Street preacher Arnol Kox is ready to die: ‘I have seen enough on this earth’

arnol kox - eindhoven
Photo credit: Omroep Brabant

Arnol Kox, Eindhoven’s well-known street preacher, says he is ready to die. He is currently receiving care in Catharina Hospital.

Kox received 80 cards from Omroep Brabant listeners yesterday afternoon. He gratefully thanked the senders for their well wishes and compassion. But doctors say that Kox, who turned 67 last week, does not have much longer to live.

Despite his debilitating illness, Kox is happy. ‘I have seen enough on this earth, but I will return to a new earth,’ he says.

He says that humour keeps him and his wife, Gerry, in good spirits in the hospital. ‘His wheelchair is worn out and so is he,’ says Gerry. Even when Arnol had one of his legs amputated ten years ago, they remained positive. ‘At least he can never get out of bed with the wrong leg,’ Gerry says with a smile. ‘To get out of bed with the wrong leg’ is a Dutch expression that refers to starting the day in a bad mood.


Kox suffers from a condition where his body does not produce enough blood cells, meaning his resistance to infections is very low. He is attached to a drip and is receiving chemotherapy.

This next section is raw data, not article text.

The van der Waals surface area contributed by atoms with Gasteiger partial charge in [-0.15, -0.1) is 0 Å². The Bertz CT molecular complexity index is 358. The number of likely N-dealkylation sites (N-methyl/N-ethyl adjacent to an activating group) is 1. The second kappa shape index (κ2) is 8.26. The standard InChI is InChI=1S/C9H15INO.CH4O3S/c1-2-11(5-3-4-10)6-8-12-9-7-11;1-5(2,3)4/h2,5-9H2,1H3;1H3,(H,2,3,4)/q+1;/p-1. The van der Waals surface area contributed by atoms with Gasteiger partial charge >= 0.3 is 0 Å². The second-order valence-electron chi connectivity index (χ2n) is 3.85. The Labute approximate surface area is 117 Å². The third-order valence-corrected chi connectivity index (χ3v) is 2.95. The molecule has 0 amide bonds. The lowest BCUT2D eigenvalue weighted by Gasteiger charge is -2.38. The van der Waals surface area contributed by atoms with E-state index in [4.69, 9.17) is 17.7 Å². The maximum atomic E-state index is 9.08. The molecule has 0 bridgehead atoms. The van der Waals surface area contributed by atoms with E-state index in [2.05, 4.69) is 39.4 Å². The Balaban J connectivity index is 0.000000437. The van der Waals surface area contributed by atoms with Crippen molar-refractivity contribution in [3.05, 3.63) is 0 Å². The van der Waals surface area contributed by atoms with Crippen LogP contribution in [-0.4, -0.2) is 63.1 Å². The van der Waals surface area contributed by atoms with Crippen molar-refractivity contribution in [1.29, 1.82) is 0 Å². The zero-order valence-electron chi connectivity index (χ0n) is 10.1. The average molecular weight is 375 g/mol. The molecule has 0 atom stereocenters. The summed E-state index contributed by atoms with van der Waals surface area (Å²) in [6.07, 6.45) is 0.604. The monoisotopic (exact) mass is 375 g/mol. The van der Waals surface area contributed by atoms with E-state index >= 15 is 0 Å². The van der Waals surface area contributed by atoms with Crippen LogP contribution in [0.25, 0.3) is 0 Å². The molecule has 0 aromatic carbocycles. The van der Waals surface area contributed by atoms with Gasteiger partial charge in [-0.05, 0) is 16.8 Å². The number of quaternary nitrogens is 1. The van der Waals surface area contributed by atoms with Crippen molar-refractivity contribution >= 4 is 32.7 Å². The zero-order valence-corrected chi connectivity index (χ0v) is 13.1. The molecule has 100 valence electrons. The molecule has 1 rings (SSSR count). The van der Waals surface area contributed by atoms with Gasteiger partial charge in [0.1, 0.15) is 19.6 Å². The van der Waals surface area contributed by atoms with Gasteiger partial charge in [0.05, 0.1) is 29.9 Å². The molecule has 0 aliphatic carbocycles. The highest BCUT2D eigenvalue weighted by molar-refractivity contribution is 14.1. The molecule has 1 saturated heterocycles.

Last Friday, on his 67th birthday, he was allowed to go home from the hospital. On Monday, in the autumn sun, he went into Eindhoven city centre to preach his well-known message about Jesus. This may well have been the final time. ‘No one is immortal,’ he says.

For almost 40 years, Kox proudly preached Christian messages in the city centre. In his younger years, he was a gardener and an electrician. But after a serious accident, he could not work for a while. ‘The story goes that whenever he heard a church bell, he would rush into the church,’ his wife says.


Unsurprisingly, Kox says his faith gives support and meaning to his life. ‘When I was in hospital for nine months after a serious accident, I thought a lot about the meaning of life. Everyone is always in a hurry.’

He sometimes received negative comments when preaching in the city centre. He says it never affected him. Instead, he prayed for those people.

It is not clear exactly how long Kox has left. When his chemotherapy comes to an end, he will die soon after, his wife thinks. ‘Everything comes to an end, but I hope it will be a long time before Eindhoven comes to an end,’ he says with a tear.


Source: Omroep Brabant

Translator: Rachael Vickerman

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